Coastguard volunteers found the child on the beach but attempts to resuscitate her were unsuccessful. The body of the man was later discovered in the shallows by the Baltimore RNLI lifeboat.

It's being suspected that the man and the young child entered the water.

TheJournal.ie has more on the story HERE.

Published in News Update

#RNLI - Two men are in training to complete the first RNLI Station to Station challenge on Saturday 6 April travelling from Bundoran Lifeboat Station to Arranmore Island Lifeboat Station in 10 hours – by foot, bicycle and kayak.

Leaving Bundoran lifeboat station at 6am on Saturday 6 April, Niall Clancy and James McIntyre will take two different routes and two different means to complete their challenge.

Clancy is set to run the entire distance of 100km door to door, including using a treadmill on the final leg from Burtonport Ferry Port via ferry to Arranmore Island, while McIntyre will cycle to Barnesmore Gap, run across the Blue Stacks down to Glenties, cycle to Portnoo and then kayak the remainder of the journey to Arranmore Island.


Clancy, a HSE advance paramedic, has already completed three marathons including Belfast and Dublin and also a half Ironman triathlon in Galway. He decided to do the challenge following a conversation with the Arranmore lifeboat crew during a recent visit.

He said: "The RNLI is a fantastic charity and as it is voluntary I wanted to do my bit to help raise funds for both Bundoran and Arranmore so, with James, we’re aiming to do that on 6 April."

Initially the plan had been to run 36 miles but when the idea was put to him to run from Bundoran to Arranmore, which is a further marathon distance of 26 miles, Clancy thought it was a great idea.

"Running 100km is something different and definitely a challenge – I definitely believe we can do it."


Meanwhile, McIntyre is no stranger to such challenges having completed a Coast to Coast challenge for Parkinson's last year, again using the combination of mountain running, cycling and kayaking to traverse Northern Ireland and end up at Creevy Pier.

McIntyre is always looking for the next idea to top his last one and is always happy to do it for charity.

On the day the two boys and their entourages will have support from the Bundoran and Arranmore lifeboat crews as well as runners, cyclists and members of the Tir Chonaill Athletic Club. Donations can be made in advance via the RNLI Station to Station website. The boys’ progress on the day can be followed on the Bundoran RNLI Facebook page, on Twitter @atlantic85 and also on the website.

Published in RNLI Lifeboats

#rnli – Skerries RNLI volunteer crew and station committee have this week received their new Atlantic 85 inshore lifeboat.  The lifeboat was officially put on service last night (Thursday 28 February 2013). The north county Dublin lifeboat station is the beneficiary from a legacy that is three quarters of a century old. The new lifeboat is named in loving memory of Louis Simson, by his widow Charlotte, who passed away in Paddington in 1938.
The lifeboat arrived into the North Dublin coastal town on Monday 25 February from the Inshore Lifeboat Centre in Cowes on the Isle of Wright to start a week of trails and training with the Skerries RNLI volunteer lifeboat crew. During the handover and training the relief lifeboat Pride of Sherwood remained on service, ready to respond to any emergencies.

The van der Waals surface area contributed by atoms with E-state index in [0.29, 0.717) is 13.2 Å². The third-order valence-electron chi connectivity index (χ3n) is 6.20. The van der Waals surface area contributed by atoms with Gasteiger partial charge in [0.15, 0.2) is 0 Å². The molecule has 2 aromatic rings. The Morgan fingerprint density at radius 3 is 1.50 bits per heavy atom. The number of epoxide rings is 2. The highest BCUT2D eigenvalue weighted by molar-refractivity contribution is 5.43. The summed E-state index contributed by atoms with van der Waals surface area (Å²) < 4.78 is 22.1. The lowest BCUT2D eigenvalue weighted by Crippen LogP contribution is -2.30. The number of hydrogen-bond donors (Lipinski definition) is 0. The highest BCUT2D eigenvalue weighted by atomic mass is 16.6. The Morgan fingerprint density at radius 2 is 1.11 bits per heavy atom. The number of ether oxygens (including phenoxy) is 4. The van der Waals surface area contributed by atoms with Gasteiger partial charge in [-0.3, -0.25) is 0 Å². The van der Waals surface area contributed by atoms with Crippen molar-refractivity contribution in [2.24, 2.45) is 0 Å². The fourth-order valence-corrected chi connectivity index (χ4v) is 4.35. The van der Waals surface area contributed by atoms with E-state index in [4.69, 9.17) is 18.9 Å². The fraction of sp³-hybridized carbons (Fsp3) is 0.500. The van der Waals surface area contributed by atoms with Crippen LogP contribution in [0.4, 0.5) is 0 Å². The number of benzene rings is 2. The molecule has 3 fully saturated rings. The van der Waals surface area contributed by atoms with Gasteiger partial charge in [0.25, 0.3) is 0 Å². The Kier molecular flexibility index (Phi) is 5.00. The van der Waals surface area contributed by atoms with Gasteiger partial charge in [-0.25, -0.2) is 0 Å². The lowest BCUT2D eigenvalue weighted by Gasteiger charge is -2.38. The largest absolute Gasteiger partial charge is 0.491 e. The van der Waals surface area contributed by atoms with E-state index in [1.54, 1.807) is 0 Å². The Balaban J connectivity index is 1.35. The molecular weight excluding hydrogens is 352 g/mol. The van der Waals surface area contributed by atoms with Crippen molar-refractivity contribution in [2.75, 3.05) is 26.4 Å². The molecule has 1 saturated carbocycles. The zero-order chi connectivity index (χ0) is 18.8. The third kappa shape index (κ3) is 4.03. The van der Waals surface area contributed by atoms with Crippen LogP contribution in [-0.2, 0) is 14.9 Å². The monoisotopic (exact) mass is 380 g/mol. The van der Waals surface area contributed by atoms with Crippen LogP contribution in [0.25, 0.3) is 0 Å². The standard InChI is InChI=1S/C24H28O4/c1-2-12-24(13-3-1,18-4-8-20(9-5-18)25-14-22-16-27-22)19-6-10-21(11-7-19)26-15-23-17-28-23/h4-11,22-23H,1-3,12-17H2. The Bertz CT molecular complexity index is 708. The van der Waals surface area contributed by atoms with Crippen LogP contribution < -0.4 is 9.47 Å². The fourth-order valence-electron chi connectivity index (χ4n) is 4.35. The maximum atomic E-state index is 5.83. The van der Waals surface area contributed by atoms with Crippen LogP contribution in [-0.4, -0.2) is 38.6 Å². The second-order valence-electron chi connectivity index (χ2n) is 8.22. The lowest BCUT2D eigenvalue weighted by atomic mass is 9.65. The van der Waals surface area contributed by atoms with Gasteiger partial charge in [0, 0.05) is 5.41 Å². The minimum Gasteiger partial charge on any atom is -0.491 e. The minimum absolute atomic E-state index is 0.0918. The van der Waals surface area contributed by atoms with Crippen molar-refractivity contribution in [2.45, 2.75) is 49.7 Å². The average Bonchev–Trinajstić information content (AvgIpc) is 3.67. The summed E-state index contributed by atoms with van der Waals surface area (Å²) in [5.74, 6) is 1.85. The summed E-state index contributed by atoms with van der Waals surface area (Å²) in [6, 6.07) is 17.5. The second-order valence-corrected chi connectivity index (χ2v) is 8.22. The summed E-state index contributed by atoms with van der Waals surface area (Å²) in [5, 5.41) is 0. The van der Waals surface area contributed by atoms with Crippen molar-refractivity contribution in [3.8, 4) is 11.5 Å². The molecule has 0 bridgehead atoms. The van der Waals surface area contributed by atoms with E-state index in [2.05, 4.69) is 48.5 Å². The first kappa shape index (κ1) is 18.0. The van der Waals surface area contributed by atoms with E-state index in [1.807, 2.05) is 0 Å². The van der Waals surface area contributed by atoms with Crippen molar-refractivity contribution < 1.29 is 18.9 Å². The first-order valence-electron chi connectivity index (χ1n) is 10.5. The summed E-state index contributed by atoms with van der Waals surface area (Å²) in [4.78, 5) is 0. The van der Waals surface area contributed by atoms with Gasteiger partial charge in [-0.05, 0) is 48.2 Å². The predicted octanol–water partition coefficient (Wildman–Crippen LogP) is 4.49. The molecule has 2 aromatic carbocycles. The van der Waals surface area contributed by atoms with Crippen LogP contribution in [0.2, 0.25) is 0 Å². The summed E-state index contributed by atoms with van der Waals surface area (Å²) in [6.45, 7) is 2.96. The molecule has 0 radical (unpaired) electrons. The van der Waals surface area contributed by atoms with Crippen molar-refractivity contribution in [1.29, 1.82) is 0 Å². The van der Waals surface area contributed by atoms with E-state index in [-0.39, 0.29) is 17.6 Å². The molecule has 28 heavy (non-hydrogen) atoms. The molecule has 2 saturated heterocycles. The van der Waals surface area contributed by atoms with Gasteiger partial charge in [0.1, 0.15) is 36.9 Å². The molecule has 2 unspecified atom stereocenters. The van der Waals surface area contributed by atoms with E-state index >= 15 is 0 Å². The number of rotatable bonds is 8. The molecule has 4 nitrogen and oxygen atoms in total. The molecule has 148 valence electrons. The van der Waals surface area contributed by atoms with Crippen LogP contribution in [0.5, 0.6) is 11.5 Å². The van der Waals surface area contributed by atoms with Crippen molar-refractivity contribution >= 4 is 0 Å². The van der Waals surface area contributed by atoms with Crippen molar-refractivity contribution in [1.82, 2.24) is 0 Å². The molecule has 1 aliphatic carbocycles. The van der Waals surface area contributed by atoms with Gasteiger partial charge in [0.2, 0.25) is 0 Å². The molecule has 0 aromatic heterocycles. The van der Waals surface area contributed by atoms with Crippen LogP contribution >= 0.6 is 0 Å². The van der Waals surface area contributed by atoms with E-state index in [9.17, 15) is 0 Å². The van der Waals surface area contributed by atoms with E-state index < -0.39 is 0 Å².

The lifeboat is named Louis Simson.  Mr Simson was born in 1844 in London and ran a large sharebroking firm, with his bother Augustus, in Tasmania.  Louis died on the 28 July 1922 aged 78 and was survived by his wife Charlotte.  Mrs Simson wanted a lifeboat named in Louis's memory and this has now been made possible 75 years later. They have no surviving friends or family.
The new lifeboat has some advancements on its predecessor at the station.  The Atlantic 85 design allows room for four crew members and more kit than the Atlantic 75 lifeboat, which only had room for three crew.
The lifeboat is powered by two 115horse power engines and has a stronger hull and greater top speed of 35 knots. The added radar allows the crew to operate more effectively in poor visibility and there is also VHF direction-finding equipment.

skerriesboat

The Louis Simson. Photo: Eric Walsh

The vessel also has a manually operated self-righting mechanism which combined with inversion-proofed engines keep the lifeboat operational even after capsize. The lifeboat can also be beached in an emergency without causing damage to its engines or steering gear.
The Atlantic 85 carries a full suite of communication and electronic navigation aids, as well as a searchlight, night-vision equipment and flares for night-time operations.
Commenting on the arrival of the new RNLI lifeboat to the town, Mary Courtney Skerries RNLI volunteer lifeboat press officer said: 'Everyone involved with Skerries RNLI is delighted with their new state of the art lifeboat and is looking forward to familiarising themselves with it over the coming weeks.  All lifeboat crew have already undergone a familiarity briefing and are currently undergoing intensive training onboard the vessel.
The volunteers with Skerries RNLI would also like to acknowledge both Louis and Charlotte Simson and their generosity to the lifesaving charity.  Each time the lifeboat launches, it will have been made possible by this couple who lived a century ago on the other side of the world. We are eternally grateful to them'.
Overseeing the transition is RNLI Divisional Operations Manager Owen Medland added: 'We've had a wonderful week in Skerries familiarising the volunteer crew with their new lifeboat. Skerries RNLI is a busy lifeboat station on the east coast and the crew have handled many challenging callouts.  They deserve the very best in lifeboat technology and I wish them well with their new lifeboat'

Published in RNLI Lifeboats
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#RNLI - Children from Scoil Oilibhéir Naofa in Kilcloon, Co Meath yesterday visited the Howth RNLI lifeboat station to present a cheque for €1,300 raised by pupils through a Christmas fair and a 'Chore Tuesday' at their school.

Project teams from the class presented posters and poems about sea safety, the crew kit and the lifeboat. They also met lifeboat station mechanic and crew member Ian Sheridan, who was so impressed by their work that he presented them with a special RNLI flag to hang in their classroom. All of the pupils then had the opportunity to get onboard the inshore lifeboat.